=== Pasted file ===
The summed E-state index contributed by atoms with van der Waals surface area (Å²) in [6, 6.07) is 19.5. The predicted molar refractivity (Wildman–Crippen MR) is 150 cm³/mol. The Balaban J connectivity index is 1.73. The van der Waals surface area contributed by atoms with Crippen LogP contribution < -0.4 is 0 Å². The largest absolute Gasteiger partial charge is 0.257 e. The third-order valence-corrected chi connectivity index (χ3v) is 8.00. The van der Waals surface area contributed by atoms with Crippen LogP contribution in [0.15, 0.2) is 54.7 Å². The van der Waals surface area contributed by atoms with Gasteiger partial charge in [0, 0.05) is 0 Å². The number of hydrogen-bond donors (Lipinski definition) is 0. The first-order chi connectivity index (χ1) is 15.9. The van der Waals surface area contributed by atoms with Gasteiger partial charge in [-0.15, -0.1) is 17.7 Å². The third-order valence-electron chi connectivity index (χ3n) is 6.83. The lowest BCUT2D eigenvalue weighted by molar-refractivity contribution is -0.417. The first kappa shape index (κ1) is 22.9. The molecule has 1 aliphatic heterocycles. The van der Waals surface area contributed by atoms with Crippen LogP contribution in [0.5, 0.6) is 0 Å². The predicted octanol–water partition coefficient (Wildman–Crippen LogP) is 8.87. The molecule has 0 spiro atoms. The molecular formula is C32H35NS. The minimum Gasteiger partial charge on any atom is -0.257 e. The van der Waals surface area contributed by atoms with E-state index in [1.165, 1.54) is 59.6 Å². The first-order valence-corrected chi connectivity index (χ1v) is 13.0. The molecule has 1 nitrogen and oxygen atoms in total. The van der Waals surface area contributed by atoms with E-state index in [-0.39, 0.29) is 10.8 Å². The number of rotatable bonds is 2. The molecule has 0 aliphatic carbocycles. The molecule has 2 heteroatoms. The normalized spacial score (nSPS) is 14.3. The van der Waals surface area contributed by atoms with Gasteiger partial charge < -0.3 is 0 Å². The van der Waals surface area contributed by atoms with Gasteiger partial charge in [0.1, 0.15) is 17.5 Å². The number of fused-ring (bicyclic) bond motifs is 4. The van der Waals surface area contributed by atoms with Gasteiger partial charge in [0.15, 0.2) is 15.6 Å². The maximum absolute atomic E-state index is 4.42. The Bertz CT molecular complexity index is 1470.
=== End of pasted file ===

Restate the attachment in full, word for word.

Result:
The summed E-state index contributed by atoms with van der Waals surface area (Å²) in [6, 6.07) is 19.5. The predicted molar refractivity (Wildman–Crippen MR) is 150 cm³/mol. The Balaban J connectivity index is 1.73. The van der Waals surface area contributed by atoms with Crippen LogP contribution < -0.4 is 0 Å². The largest absolute Gasteiger partial charge is 0.257 e. The third-order valence-corrected chi connectivity index (χ3v) is 8.00. The van der Waals surface area contributed by atoms with Crippen LogP contribution in [0.15, 0.2) is 54.7 Å². The van der Waals surface area contributed by atoms with Gasteiger partial charge in [0, 0.05) is 0 Å². The number of hydrogen-bond donors (Lipinski definition) is 0. The first-order chi connectivity index (χ1) is 15.9. The van der Waals surface area contributed by atoms with Gasteiger partial charge in [-0.15, -0.1) is 17.7 Å². The third-order valence-electron chi connectivity index (χ3n) is 6.83. The lowest BCUT2D eigenvalue weighted by molar-refractivity contribution is -0.417. The first kappa shape index (κ1) is 22.9. The molecule has 1 aliphatic heterocycles. The van der Waals surface area contributed by atoms with Crippen LogP contribution in [0.5, 0.6) is 0 Å². The predicted octanol–water partition coefficient (Wildman–Crippen LogP) is 8.87. The molecule has 0 spiro atoms. The molecular formula is C32H35NS. The minimum Gasteiger partial charge on any atom is -0.257 e. The van der Waals surface area contributed by atoms with E-state index in [1.165, 1.54) is 59.6 Å². The first-order valence-corrected chi connectivity index (χ1v) is 13.0. The molecule has 1 nitrogen and oxygen atoms in total. The van der Waals surface area contributed by atoms with E-state index in [-0.39, 0.29) is 10.8 Å². The number of rotatable bonds is 2. The molecule has 0 aliphatic carbocycles. The molecule has 2 heteroatoms. The normalized spacial score (nSPS) is 14.3. The van der Waals surface area contributed by atoms with Gasteiger partial charge < -0.3 is 0 Å². The van der Waals surface area contributed by atoms with Gasteiger partial charge in [0.1, 0.15) is 17.5 Å². The number of fused-ring (bicyclic) bond motifs is 4. The van der Waals surface area contributed by atoms with Gasteiger partial charge in [0.15, 0.2) is 15.6 Å². The maximum absolute atomic E-state index is 4.42. The Bertz CT molecular complexity index is 1470.